After a few days, my ears have adjusted to hearing all these details and it’s obvious these monitors are a very valuable tool. I had one small but annoying complaint — the stereo image was not nearly as good as it was at the dealer in his perfect room. Maybe it was my 27” computer monitor in between the Genelecs? I put a heavy blanket over the computer and yeah, that helped, but that’s no solution. But how to fix it?
Also, the Genelec equalizer software (which you can adjust if you want) does not boost any frequencies. It only cuts! Apparently, if you boost frequencies like some software does (I’m looking at you, Sonarworks) it makes the problem worse. I’m no expert — this is what the audio scientists who take deep dives into this have concluded. (Which means you should buy better monitors or room treatment instead of spending the money on room EQ software unless you plan to only cut, not boost.) But that explained why the software was not boosting the 10 dip at 100hz it showed.
So I downloaded REW (Room EQ Wizard), a free software that lets you measure everything audio in your room. It confirmed the big 10 db dip at 100hz. Yikes. After much research, I realized I would need massive bass traps or… a subwoofer as recommended by the experts.
I hopped onto Reverb.com and snagged a used Genelec 7350A subwoofer for $900 (free shipping!) which also uses the GLM software. The aforementioned experts had also said that a subwoofer improves other things besides bass because it allows the main monitors to do their thing more accurately.
I hooked it up and ran the GLM software again, setting the sub crossover at 85 hz. This whole procedure takes less than a minute, BTW. I measure from the listening position.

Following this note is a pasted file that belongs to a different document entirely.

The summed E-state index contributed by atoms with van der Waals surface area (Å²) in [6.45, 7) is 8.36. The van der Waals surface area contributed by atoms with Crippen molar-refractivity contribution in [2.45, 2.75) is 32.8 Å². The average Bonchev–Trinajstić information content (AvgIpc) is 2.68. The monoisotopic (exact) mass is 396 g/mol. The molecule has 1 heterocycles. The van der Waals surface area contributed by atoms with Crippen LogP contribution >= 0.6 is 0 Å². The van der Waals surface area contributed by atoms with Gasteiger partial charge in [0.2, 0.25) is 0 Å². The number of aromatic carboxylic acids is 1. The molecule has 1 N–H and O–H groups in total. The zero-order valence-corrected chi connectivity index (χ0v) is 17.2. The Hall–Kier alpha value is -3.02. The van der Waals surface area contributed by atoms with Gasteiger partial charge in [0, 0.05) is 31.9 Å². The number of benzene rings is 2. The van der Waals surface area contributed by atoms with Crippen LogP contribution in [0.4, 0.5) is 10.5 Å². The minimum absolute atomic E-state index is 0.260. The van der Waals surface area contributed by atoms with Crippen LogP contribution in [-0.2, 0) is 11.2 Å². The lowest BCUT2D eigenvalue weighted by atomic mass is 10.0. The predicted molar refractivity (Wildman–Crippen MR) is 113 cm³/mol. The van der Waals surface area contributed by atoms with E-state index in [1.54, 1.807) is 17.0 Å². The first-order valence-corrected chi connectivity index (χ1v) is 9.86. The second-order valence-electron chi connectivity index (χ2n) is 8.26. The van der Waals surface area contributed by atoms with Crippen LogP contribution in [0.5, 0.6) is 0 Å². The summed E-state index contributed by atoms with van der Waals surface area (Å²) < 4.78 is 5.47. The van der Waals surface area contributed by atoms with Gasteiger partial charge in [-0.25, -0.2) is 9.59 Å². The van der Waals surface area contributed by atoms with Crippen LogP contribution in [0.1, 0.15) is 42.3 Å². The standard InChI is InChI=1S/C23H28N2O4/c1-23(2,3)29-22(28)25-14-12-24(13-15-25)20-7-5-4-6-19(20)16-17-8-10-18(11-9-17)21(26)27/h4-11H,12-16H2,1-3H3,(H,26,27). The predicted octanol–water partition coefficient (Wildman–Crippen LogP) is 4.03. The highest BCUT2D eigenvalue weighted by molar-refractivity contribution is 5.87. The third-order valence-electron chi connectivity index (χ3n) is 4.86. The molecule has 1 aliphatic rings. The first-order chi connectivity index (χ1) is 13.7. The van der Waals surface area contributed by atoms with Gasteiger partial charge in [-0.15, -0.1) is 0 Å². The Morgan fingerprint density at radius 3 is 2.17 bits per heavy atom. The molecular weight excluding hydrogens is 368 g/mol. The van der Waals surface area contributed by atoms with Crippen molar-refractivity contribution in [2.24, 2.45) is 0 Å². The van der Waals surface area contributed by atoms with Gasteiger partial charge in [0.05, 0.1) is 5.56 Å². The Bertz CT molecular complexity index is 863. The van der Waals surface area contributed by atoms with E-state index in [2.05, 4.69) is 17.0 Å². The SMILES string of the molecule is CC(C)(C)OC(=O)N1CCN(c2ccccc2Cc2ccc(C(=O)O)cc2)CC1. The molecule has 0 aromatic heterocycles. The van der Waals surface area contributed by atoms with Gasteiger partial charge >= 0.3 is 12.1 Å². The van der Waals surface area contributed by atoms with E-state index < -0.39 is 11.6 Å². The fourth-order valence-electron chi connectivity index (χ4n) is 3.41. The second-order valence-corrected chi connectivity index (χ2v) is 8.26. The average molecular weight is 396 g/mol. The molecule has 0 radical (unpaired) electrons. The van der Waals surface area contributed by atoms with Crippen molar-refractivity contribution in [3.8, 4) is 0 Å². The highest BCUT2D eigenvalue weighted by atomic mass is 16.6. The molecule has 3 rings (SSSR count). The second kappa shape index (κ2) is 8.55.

I fired up my test songs, and… bliss! The stereo image was a great as it was at the dealer’s! And the bass was super accurate, though the 100 hz dip was still there, but much reduced to -5db. Songs that would be a bit boomy before were well-defined now. I have run into the limits of the room correction software, and only room treatment will fix that 100 hz issue. Although, if I learn to mix to it, I won’t have to treat the room. (I think.)
So, are these speakers worth $2,950 each? (And they are rarely if ever on sale.) My answer is a resounding yes. However, in hindsight, I would have bought the 8331A, their little brother, for $2,250 each and used the savings to get the subwoofer. That would get me pretty much the same sound, according to reviews. These monitors were a major purchase for me, one that I did not make lightly. But considering I spend 8-12 hours a day listening to my monitors, I consider this a worthwhile investment. As Genelec says on their website: “…they also extend listening time, because unnatural imaging - a main contributor to listener fatigue - is minimized.” I can verify that’s true. I am definitely less fatigued with the 8341A. To check my mixes now, I plug in my Apple ear buds to my system and am pleased to find that my mixes are translating better than ever. Ditto with the tiny bad speaker test.
I am no audio expert, but for any songwriter/producer who wants to stop wondering if their monitors are doing their job, I would recommend the 8341A (or 8331A) as monitors for smaller imperfect rooms like mine. Now if my productions sound bad, it’s my fault, not the monitors.